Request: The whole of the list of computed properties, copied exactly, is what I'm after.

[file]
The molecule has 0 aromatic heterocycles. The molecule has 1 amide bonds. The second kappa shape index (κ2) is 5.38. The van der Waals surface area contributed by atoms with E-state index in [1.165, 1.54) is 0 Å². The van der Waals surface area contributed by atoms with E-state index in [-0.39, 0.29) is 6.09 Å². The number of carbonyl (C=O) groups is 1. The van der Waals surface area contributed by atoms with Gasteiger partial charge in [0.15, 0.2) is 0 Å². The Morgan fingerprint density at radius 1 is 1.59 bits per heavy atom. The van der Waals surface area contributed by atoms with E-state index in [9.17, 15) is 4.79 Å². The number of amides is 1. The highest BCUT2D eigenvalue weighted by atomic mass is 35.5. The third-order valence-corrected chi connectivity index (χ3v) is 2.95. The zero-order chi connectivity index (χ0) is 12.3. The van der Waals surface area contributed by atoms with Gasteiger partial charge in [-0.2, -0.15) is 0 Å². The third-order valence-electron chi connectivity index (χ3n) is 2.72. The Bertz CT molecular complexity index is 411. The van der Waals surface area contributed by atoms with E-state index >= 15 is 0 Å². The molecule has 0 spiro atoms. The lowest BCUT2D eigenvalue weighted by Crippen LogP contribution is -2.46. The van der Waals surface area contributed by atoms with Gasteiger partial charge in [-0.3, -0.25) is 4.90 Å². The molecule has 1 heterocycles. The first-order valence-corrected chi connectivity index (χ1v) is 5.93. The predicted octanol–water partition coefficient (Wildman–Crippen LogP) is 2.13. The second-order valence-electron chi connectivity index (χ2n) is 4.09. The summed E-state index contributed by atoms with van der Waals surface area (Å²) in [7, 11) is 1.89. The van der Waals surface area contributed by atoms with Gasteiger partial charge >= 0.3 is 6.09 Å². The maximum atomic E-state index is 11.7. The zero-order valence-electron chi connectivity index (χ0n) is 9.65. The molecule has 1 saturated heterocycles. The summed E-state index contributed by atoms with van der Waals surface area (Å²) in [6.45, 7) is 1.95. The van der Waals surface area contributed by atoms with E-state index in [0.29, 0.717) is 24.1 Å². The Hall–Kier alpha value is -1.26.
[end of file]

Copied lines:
The molecule has 0 aromatic heterocycles. The molecule has 1 amide bonds. The second kappa shape index (κ2) is 5.38. The van der Waals surface area contributed by atoms with E-state index in [1.165, 1.54) is 0 Å². The van der Waals surface area contributed by atoms with E-state index in [-0.39, 0.29) is 6.09 Å². The number of carbonyl (C=O) groups is 1. The van der Waals surface area contributed by atoms with Gasteiger partial charge in [0.15, 0.2) is 0 Å². The Morgan fingerprint density at radius 1 is 1.59 bits per heavy atom. The van der Waals surface area contributed by atoms with E-state index in [9.17, 15) is 4.79 Å². The number of amides is 1. The highest BCUT2D eigenvalue weighted by atomic mass is 35.5. The third-order valence-corrected chi connectivity index (χ3v) is 2.95. The zero-order chi connectivity index (χ0) is 12.3. The van der Waals surface area contributed by atoms with Gasteiger partial charge in [-0.2, -0.15) is 0 Å². The third-order valence-electron chi connectivity index (χ3n) is 2.72. The Bertz CT molecular complexity index is 411. The van der Waals surface area contributed by atoms with E-state index >= 15 is 0 Å². The molecule has 0 spiro atoms. The lowest BCUT2D eigenvalue weighted by Crippen LogP contribution is -2.46. The van der Waals surface area contributed by atoms with Gasteiger partial charge in [-0.3, -0.25) is 4.90 Å². The molecule has 1 heterocycles. The first-order valence-corrected chi connectivity index (χ1v) is 5.93. The predicted octanol–water partition coefficient (Wildman–Crippen LogP) is 2.13. The second-order valence-electron chi connectivity index (χ2n) is 4.09. The summed E-state index contributed by atoms with van der Waals surface area (Å²) in [7, 11) is 1.89. The van der Waals surface area contributed by atoms with Gasteiger partial charge >= 0.3 is 6.09 Å². The maximum atomic E-state index is 11.7. The zero-order valence-electron chi connectivity index (χ0n) is 9.65. The molecule has 1 saturated heterocycles. The summed E-state index contributed by atoms with van der Waals surface area (Å²) in [6.45, 7) is 1.95. The van der Waals surface area contributed by atoms with E-state index in [0.29, 0.717) is 24.1 Å². The Hall–Kier alpha value is -1.26.